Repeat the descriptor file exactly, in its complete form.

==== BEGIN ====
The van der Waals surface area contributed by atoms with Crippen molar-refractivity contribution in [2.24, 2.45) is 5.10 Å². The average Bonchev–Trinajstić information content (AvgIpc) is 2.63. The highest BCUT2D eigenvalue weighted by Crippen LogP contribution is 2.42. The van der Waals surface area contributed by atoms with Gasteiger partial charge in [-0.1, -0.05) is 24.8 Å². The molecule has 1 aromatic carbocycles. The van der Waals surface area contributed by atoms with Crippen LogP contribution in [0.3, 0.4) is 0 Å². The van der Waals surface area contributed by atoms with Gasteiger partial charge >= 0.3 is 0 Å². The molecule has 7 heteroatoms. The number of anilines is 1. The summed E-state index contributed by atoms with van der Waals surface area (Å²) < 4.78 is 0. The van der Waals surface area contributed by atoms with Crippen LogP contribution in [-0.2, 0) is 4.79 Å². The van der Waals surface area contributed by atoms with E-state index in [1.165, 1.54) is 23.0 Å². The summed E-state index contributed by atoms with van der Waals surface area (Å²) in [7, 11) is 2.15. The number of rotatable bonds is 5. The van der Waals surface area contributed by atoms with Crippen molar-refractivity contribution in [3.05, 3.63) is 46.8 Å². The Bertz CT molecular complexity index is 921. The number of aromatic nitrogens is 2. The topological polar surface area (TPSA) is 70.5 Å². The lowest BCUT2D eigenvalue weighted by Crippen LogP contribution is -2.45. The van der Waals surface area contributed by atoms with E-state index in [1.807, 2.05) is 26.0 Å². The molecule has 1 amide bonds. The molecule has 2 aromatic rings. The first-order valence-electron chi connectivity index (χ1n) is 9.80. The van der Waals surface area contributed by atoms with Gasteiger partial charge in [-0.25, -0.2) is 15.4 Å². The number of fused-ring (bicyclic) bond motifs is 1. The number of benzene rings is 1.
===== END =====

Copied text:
The van der Waals surface area contributed by atoms with Crippen molar-refractivity contribution in [2.24, 2.45) is 5.10 Å². The average Bonchev–Trinajstić information content (AvgIpc) is 2.63. The highest BCUT2D eigenvalue weighted by Crippen LogP contribution is 2.42. The van der Waals surface area contributed by atoms with Gasteiger partial charge in [-0.1, -0.05) is 24.8 Å². The molecule has 1 aromatic carbocycles. The van der Waals surface area contributed by atoms with Crippen LogP contribution in [0.3, 0.4) is 0 Å². The van der Waals surface area contributed by atoms with Gasteiger partial charge >= 0.3 is 0 Å². The molecule has 7 heteroatoms. The number of anilines is 1. The summed E-state index contributed by atoms with van der Waals surface area (Å²) < 4.78 is 0. The van der Waals surface area contributed by atoms with Crippen LogP contribution in [-0.2, 0) is 4.79 Å². The van der Waals surface area contributed by atoms with E-state index in [1.165, 1.54) is 23.0 Å². The summed E-state index contributed by atoms with van der Waals surface area (Å²) in [7, 11) is 2.15. The number of rotatable bonds is 5. The van der Waals surface area contributed by atoms with Crippen molar-refractivity contribution in [3.05, 3.63) is 46.8 Å². The Bertz CT molecular complexity index is 921. The number of aromatic nitrogens is 2. The topological polar surface area (TPSA) is 70.5 Å². The lowest BCUT2D eigenvalue weighted by Crippen LogP contribution is -2.45. The van der Waals surface area contributed by atoms with E-state index in [1.807, 2.05) is 26.0 Å². The molecule has 1 amide bonds. The molecule has 2 aromatic rings. The first-order valence-electron chi connectivity index (χ1n) is 9.80. The van der Waals surface area contributed by atoms with Gasteiger partial charge in [-0.25, -0.2) is 15.4 Å². The number of fused-ring (bicyclic) bond motifs is 1. The number of benzene rings is 1.